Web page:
Detmar Blow, husband of the late Isabelle Blow, has written a memoir based on the life of his amazing wife.
Documenting the various tragedies of her life, starting with the death of her two-year-old brother who died whilst in her care, Isabella Blow’s life was one of extremes of tragedy and inspiration. She fostered talent whilst nurturing desperate personal unhappiness.
Lily Cole easily slips into the role of a screen siren for work found in May’s Elle France. Inspired by by the iconic film noir era, photographer Kayt Jones captures the lovely redhead in Aime le Cinema, where Lily dons a wardrobe of all Dior styled by Christopher Niquet.
Liz Jones was obviously having a self-involved day when she decided the best forum for her latest rant was in national newspaper Daily Mail.
Jones tenderly handled the subject of childhood anorexia, respected varying female shapes and did nothing to promote the notion that fashion is only for the thin…I am, of course, being sarcastic. It seems that every time fashion takes a step forward, there’s a moaning female journalist dragging the industry back two steps.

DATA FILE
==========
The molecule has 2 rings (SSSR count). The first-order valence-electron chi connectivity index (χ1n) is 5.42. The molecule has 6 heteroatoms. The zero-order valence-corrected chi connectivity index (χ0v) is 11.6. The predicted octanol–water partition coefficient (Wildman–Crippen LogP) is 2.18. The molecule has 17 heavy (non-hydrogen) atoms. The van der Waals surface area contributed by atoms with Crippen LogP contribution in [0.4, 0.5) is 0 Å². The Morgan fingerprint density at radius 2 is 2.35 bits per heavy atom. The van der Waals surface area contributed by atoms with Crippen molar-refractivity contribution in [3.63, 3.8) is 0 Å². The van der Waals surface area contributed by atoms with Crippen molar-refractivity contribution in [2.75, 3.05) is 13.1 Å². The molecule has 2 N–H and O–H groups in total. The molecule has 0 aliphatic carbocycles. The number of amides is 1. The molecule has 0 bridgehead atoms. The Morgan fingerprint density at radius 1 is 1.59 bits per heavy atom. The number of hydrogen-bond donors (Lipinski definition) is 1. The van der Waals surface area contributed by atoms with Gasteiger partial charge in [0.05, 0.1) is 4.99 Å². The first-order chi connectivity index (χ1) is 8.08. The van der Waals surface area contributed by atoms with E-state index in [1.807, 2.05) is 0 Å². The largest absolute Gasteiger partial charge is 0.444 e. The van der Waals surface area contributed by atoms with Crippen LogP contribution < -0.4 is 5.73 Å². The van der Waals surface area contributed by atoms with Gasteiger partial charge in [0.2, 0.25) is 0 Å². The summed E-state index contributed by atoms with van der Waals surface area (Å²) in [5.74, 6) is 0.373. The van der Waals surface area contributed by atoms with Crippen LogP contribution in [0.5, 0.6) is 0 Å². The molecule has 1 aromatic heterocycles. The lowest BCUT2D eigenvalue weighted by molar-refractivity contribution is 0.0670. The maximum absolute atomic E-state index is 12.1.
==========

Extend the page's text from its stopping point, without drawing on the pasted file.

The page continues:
Get over it. Designers like catwalk models to be thin – and of a certain height – because they’re supposed to be identical walking clothes hangers, not “personalities”. This doesn’t mean the rest of the world has to be, or is expected to be, size zero.
Writing about larger-breasted women, Jones announces, “I look at those who expose their sweaty cleavages and think, hmm, how slutty, I bet they use them to get ahead at work.” Maybe, Jones, these women have better things to think about then their boobs and get promoted at work because they are – shock, horror – genuinely intelligent. I’m also thinking that perhaps this is how Jones used her larger breasts before she got a reduction, it would certainly explain how she became editor of Marie Claire –which, by the way, she was reportedly sacked from because she referred to a model as “a bag of bones”. Although that’s probably untrue, it works nicely for my rant. Image-obsessed this woman is.
Jones’ irresponsible bashing of larger-breasted women continues as she says, “I comfort myself with the knowledge these big-busted broads will never look good in Prada or Jil Sander or Helmut Lang.” I hate to break this to you so bluntly, Jones, but women with breasts and, indeed, larger women can be stylish too; Gabi Gregg, author of the Young, Fat and Fabulous blog, obviously thinks so. As do all of these women. It’s, admittedly, a slow process but there is a growing acceptance of larger sizes (proof, proof, proof) but then shite like this get’s published and some people feel insecure all over again.